Industrial wastewater and commercial wastewater are dramatically different than domestic wastewater. They must be treated differently, too.
Like most municipal wastewater service providers, our wastewater treatment facilities and systems are designed and operated for urban, domestic wastewater. Industrial and some commercial wastewater, however, may contain concentrations of metals or organics far above normal domestic wastewater. Even our advanced treatment systems are not designed to remove these contaminants. The City of Vancouver’s Pretreatment Program protects our wastewater collection, treatment facilities and environment from uncontrolled toxic pollutants. Any facility that discharges any non-domestic wastewater to our sanitary sewers must meet Clean Water requirements. This includes commercial establishments, such as restaurants, as well as manufacturers, fabricators, blenders and others.
The best place to prevent pollution is at the source. Prevention practices keep pollutants out of wastewater. Pretreatment can make wastewater safe to discharge to sanitary sewers. Find out how you can take the right steps for your business to ensure your discharge is safe.
Industrial Pretreatment Brochure: Read about the City of Vancouver's Industrial Pretreatment Program and how it works with you to protect facilities and water resources. Treat it Right!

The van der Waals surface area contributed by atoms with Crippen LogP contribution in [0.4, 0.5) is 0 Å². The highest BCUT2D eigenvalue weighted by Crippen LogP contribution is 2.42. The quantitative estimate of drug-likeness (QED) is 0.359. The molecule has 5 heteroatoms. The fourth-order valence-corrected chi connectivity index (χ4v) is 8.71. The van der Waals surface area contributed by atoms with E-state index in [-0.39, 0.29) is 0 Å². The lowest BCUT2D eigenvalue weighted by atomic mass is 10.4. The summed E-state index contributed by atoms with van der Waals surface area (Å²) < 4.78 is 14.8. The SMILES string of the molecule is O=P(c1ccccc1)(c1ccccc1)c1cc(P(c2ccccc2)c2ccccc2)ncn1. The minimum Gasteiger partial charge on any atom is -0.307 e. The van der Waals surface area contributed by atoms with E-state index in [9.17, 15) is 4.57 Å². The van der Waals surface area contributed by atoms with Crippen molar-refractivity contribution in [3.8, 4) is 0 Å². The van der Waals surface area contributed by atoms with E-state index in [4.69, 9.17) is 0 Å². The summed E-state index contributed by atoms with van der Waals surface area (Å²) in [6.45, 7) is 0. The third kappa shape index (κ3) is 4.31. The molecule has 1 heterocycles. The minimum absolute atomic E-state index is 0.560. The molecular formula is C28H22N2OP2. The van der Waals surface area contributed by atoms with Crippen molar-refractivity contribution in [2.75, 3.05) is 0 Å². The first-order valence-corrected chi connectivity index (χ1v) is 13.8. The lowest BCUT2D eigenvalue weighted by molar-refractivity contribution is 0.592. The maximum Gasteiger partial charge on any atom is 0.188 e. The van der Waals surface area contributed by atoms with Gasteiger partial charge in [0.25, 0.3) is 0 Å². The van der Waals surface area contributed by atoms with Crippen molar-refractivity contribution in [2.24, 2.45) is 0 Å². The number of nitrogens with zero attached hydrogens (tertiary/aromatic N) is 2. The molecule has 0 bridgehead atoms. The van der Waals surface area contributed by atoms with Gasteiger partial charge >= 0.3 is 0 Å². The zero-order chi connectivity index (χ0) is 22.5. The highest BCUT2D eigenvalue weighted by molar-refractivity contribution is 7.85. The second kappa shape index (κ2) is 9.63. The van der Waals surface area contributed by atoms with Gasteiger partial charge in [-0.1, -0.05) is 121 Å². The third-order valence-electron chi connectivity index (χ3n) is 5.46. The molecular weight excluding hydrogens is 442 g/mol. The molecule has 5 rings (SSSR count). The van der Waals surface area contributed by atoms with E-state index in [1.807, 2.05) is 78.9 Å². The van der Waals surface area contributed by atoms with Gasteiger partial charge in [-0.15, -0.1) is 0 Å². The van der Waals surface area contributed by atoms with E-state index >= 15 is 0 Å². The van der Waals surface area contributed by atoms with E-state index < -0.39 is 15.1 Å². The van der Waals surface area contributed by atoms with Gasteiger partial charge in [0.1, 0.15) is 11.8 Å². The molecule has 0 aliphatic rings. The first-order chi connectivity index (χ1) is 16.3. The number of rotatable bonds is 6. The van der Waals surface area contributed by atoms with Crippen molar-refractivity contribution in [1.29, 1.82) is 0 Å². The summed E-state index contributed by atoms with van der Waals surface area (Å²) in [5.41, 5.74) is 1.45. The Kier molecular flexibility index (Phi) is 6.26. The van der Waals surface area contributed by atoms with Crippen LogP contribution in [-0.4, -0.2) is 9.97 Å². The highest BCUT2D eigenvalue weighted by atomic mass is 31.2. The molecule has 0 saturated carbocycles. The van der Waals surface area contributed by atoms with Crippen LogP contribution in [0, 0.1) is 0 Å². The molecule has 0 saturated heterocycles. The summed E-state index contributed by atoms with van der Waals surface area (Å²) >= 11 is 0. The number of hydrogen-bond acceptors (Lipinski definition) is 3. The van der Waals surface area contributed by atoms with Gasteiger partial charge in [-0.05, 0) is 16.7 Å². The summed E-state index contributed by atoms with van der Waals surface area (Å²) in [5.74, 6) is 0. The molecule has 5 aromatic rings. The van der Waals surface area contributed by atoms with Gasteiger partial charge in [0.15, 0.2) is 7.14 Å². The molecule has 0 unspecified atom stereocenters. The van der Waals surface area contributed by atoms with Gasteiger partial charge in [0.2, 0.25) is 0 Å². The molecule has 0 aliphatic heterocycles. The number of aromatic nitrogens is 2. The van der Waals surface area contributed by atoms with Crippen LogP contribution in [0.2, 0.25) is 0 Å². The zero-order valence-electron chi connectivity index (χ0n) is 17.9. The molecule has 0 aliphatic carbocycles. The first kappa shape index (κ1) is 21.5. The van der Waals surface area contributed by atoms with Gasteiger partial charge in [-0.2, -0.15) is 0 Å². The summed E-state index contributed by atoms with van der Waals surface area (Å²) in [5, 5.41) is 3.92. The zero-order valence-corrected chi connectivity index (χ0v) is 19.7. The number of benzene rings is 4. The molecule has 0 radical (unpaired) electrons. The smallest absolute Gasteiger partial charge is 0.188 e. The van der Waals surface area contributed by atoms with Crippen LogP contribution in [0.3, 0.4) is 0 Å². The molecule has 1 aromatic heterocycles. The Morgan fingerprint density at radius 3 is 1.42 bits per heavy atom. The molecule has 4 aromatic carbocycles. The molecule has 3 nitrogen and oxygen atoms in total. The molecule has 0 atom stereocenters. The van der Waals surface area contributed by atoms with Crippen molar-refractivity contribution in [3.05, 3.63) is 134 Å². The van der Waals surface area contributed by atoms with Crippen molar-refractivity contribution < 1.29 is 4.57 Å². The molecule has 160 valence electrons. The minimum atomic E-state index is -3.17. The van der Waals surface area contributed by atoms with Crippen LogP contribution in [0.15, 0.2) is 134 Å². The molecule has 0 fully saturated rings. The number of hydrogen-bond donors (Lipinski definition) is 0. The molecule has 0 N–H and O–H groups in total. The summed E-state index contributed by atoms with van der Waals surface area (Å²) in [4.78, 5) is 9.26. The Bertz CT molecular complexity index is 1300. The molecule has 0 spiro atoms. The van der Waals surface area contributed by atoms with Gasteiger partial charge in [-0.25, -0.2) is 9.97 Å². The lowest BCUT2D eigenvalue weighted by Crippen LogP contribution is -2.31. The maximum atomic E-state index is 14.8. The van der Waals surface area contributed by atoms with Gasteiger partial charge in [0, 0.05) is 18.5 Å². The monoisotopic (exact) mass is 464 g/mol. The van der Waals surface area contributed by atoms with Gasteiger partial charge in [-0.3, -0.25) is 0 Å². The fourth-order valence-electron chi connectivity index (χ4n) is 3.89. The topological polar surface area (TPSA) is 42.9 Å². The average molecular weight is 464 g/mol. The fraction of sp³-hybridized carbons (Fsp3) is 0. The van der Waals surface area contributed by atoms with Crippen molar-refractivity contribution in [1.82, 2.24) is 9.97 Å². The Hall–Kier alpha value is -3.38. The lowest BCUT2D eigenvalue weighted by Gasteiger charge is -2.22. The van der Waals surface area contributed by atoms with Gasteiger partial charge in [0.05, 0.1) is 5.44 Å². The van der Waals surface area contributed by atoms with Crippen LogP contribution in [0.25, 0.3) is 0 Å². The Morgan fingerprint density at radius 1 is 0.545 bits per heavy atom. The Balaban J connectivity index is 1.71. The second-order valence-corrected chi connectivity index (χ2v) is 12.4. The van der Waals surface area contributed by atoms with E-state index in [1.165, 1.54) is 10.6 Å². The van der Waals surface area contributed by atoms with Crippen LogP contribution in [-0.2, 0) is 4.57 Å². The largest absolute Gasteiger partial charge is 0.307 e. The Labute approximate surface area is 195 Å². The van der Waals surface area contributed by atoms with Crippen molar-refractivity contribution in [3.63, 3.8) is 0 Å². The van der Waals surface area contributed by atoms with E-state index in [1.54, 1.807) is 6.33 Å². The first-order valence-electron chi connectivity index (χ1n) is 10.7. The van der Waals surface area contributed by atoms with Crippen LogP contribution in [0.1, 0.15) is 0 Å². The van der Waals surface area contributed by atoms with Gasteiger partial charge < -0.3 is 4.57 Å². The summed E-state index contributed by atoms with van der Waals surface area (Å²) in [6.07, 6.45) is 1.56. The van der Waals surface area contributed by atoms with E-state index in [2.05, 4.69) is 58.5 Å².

The City of Vancouver requires a completed Industrial Information Form for new or changed businesses identified as having potential to:
The completed form provides the city with information needed to determine whether an Industrial Wastewater Discharge Permit will be necessary. Please note: You may fill out and print the form online. However, your completed form must be signed and sent by fax to 360-487-7139 or U.S. mail to Industrial Pretreatment, City of Vancouver, P.O. Box 1995, Vancouver, WA 98668. You can access the Industrial Information Form here.
Under this program, in effect as of 2013, dental offices that are connected to Vancouver’s sanitary sewer system will be required to install and maintain amalgam separators and follow industry-approved Best Management Practices (BMPs). About 90 percent of dental offices in Southwest Washington have already installed amalgam separators following a 2003 agreement between the Washington Department of Ecology and Washington State Dental Association. EPA studies show that proper ongoing maintenance is critical to achieving and sustaining reductions in dental mercury. The city's requirements promote sound operations and maintenance, a healthy community and environment, and are consistent with dental BMPs, state codes and anticipated EPA regulations.